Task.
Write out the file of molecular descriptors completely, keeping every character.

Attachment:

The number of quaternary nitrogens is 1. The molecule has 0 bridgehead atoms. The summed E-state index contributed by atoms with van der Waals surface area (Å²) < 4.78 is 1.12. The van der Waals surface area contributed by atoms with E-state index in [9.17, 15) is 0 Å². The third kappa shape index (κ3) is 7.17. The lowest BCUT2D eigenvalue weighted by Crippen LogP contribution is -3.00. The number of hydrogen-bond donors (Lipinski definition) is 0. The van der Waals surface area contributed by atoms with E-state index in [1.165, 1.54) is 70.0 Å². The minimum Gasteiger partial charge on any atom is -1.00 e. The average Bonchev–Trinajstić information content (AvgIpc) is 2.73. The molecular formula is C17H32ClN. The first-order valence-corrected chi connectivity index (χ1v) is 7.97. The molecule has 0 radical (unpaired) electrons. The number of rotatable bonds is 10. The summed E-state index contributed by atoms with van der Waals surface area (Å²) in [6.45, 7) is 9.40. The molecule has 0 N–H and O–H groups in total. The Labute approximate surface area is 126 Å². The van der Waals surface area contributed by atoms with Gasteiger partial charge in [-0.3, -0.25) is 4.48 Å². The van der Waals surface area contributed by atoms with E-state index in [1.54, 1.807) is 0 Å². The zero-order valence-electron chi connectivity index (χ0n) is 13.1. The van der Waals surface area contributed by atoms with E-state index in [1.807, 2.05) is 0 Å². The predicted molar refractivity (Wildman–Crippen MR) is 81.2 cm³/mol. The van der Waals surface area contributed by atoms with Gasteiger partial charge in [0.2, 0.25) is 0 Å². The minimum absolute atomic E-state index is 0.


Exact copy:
The number of quaternary nitrogens is 1. The molecule has 0 bridgehead atoms. The summed E-state index contributed by atoms with van der Waals surface area (Å²) < 4.78 is 1.12. The van der Waals surface area contributed by atoms with E-state index in [9.17, 15) is 0 Å². The third kappa shape index (κ3) is 7.17. The lowest BCUT2D eigenvalue weighted by Crippen LogP contribution is -3.00. The number of hydrogen-bond donors (Lipinski definition) is 0. The van der Waals surface area contributed by atoms with E-state index in [1.165, 1.54) is 70.0 Å². The minimum Gasteiger partial charge on any atom is -1.00 e. The average Bonchev–Trinajstić information content (AvgIpc) is 2.73. The molecular formula is C17H32ClN. The first-order valence-corrected chi connectivity index (χ1v) is 7.97. The molecule has 0 radical (unpaired) electrons. The number of rotatable bonds is 10. The summed E-state index contributed by atoms with van der Waals surface area (Å²) in [6.45, 7) is 9.40. The molecule has 0 N–H and O–H groups in total. The Labute approximate surface area is 126 Å². The van der Waals surface area contributed by atoms with Gasteiger partial charge in [-0.3, -0.25) is 4.48 Å². The van der Waals surface area contributed by atoms with E-state index in [1.54, 1.807) is 0 Å². The zero-order valence-electron chi connectivity index (χ0n) is 13.1. The van der Waals surface area contributed by atoms with E-state index in [1.807, 2.05) is 0 Å². The predicted molar refractivity (Wildman–Crippen MR) is 81.2 cm³/mol. The van der Waals surface area contributed by atoms with Gasteiger partial charge in [0.2, 0.25) is 0 Å². The minimum absolute atomic E-state index is 0.